Date: Sep. 24th '07
West Country Households, 1500-1700
“The Society for Post-Medieval Archaeology was founded in 1966 with the aim of promoting the archaeology of late medieval to industrial society in Britain, Europe and those countries influenced by European colonialism. The Society now covers the archaeology of the period up to the present day. To achieve this aim the Society publishes the biannual journal Post-Medieval Archaeology, and a twice yearly newsletter, as well as regular monographs, and holds conferences and meetings.”

The 2007 conference ran from September 14 to September 17 and was divided into two parts. The first part was held in Exeter, Devon and the second took place in Taunton, Somerset. The theme of the conference was “West Country Households, 1500-1700". Some of the sessions included: “The Development of the House and its Decoration, 1500-1700"; “Change in the House”; “The 17th Century Houses of Topsham”; and “Metalware and Ceramics in the Early-Modern Household”.

Other activities included a walking tour of Exeter titled “An Introduction to the Post-Medieval Archaeology of Exeter”, a Friday evening reception at the Guildhall in Exeter, and a Saturday evening trip to Topsham.

The Baccalieu Trail Heritage Corporation’s chief archaeologist, Bill Gilbert, attended the conference. Bill also spent several days at Bournemouth University in Dorset where he conducted a seminar on the archaeological discoveries made at Cupids over the past twelve years.

Click here to find out more about the Society for Post-Medieval Archaeology.

Date: Apr. 21st '07
Canadian Archaeological Association 2007 in St. John's
The Canadian Archaeological Association (CAA) Conference in St. John’s, Newfoundland.

The 40th Annual Meeting of the Canadian Archaeological Association (CAA) was held at the Fairmont Hotel, St. John's, Newfoundland and Labrador from May 16-20, 2007. Over three hundred archaeologists from across Canada and around the world attended what proved to be a very successful four days of presentations, discussions and socializing. The Baccalieu Trail Heritage Corporation’s Chief Archaeologist, William Gilbert, attended the conference and presented two papers: one on his work at the site of the oldest English settlement in Canada at Cupids and another on his work on the Indian sites at Russell’s Point and Dildo Island.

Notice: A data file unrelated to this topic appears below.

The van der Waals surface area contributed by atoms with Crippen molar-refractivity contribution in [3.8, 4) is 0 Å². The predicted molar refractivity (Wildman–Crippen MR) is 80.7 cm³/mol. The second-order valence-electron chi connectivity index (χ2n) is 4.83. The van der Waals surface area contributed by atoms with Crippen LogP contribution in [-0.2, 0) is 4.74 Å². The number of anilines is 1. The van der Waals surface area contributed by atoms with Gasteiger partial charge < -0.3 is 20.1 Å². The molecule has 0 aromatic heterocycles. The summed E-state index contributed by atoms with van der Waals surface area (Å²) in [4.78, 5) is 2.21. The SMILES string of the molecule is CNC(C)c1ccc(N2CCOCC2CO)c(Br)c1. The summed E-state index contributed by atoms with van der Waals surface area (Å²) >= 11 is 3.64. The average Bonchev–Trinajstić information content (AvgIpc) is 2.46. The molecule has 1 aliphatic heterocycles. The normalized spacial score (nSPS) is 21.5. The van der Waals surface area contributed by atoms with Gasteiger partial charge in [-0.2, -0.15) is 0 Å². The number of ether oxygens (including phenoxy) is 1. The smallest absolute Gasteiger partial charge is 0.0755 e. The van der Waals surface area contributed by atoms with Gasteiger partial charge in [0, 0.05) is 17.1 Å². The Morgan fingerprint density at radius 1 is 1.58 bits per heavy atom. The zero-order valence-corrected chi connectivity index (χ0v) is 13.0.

Among the various excursions associated with the conference was a day long boat trip from Dildo to Stock Cove in Trinity Bay conducted on Sunday, May 20 by Dildo Island Adventure Tours and lead by William Gilbert. The trip retraced the route followed by John Guy’s party aboard the bark Indeavour between October 26 and November 3, 1612 when the colonists were attempting to meet and establish friendly relations with the Beothuk.

Fifteen archaeologists from as far afield as St. John’s, Halifax, Ottawa, Toronto, Saskatchewan, Edmonton, New York and New Mexico took part in the trip which lasted from 9:30 a.m. to 5:30 p.m.. Although the weather was foggy with scattered showers of rain, everyone learned a little more about an important chapter in Newfoundland’s early history and thoroughly enjoy the day. No doubt it was an adventure that everyone will remember for many years to come.
You can find out more about the Canadian Archaeological Association by clicking here. William Gilbert's 1990 paper on John Guy's voyage into Trinity Bay is available online from Newfoundland and Labrador Studies.

Main image: Stock Cove where John Guy’s party saw nine Beothuk houses on November 3, 1612. Others, left to right: Beothuk arrowheads from Trinity Bay; a 1628 depiction of Guy’s party meeting Beothuk in Bull Arm by Matthaus Merian; CAA 2007 logo created by Peter Ramsden.